Chinese President Hu Jintao's state visit this week has rekindled the familiar debate over American "decline." Our sole-superpower moment is over, we're told, and the 21st century will prove so much tougher than the 20th.
I'm just not sure what all the fuss is about.
Perhaps one source of confusion is this whole sole-superpower business. It's true that from the early 1990s until around now, America has been essentially alone at the top of the world heap.
Next, we're told, one of the consequences of the new multipolar world will be that we won't be able to do things unilaterally anymore. Anymore? What movie were they watching?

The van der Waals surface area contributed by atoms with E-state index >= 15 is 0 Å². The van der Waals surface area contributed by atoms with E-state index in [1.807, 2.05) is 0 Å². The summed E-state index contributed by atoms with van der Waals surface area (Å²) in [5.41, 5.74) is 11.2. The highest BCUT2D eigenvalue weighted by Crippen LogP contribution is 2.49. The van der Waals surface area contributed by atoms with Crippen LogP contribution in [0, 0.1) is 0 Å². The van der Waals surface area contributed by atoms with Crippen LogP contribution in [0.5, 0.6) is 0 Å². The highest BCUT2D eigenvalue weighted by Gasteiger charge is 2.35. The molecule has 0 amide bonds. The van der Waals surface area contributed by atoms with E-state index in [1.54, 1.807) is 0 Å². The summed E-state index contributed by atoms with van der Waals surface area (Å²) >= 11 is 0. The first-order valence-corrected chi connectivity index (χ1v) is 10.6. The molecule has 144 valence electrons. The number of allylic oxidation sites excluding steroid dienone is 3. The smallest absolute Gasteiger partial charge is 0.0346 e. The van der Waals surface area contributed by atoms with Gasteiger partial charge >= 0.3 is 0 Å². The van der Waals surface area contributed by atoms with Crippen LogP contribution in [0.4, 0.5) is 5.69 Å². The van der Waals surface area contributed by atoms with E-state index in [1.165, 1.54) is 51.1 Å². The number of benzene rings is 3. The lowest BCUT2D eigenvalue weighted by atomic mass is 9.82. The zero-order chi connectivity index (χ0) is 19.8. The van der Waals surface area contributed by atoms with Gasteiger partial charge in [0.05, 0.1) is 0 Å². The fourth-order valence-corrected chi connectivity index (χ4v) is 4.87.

When we were supposedly cock of the walk, under Democratic and Republican presidents alike, anti-Americanism flourished.
Another reigning cliché is that the sun is setting on us as it did on the British Empire. But what does that mean? China isn't remotely powerful, influential, or rich enough to play the leading role of America, and we aren't nearly so weak, ignorable, or poor as to deserve the supporting gig as 1950s Britain.
Besides, although China clearly wants its moment in the sun, it doesn't seem particularly eager or able to lead. "When was the last time Beijing offered its own peace plan for the Arab-Israeli conflict, for instance?" asks Jonathan Eyal, Europe correspondent for the Straits Times in Singapore.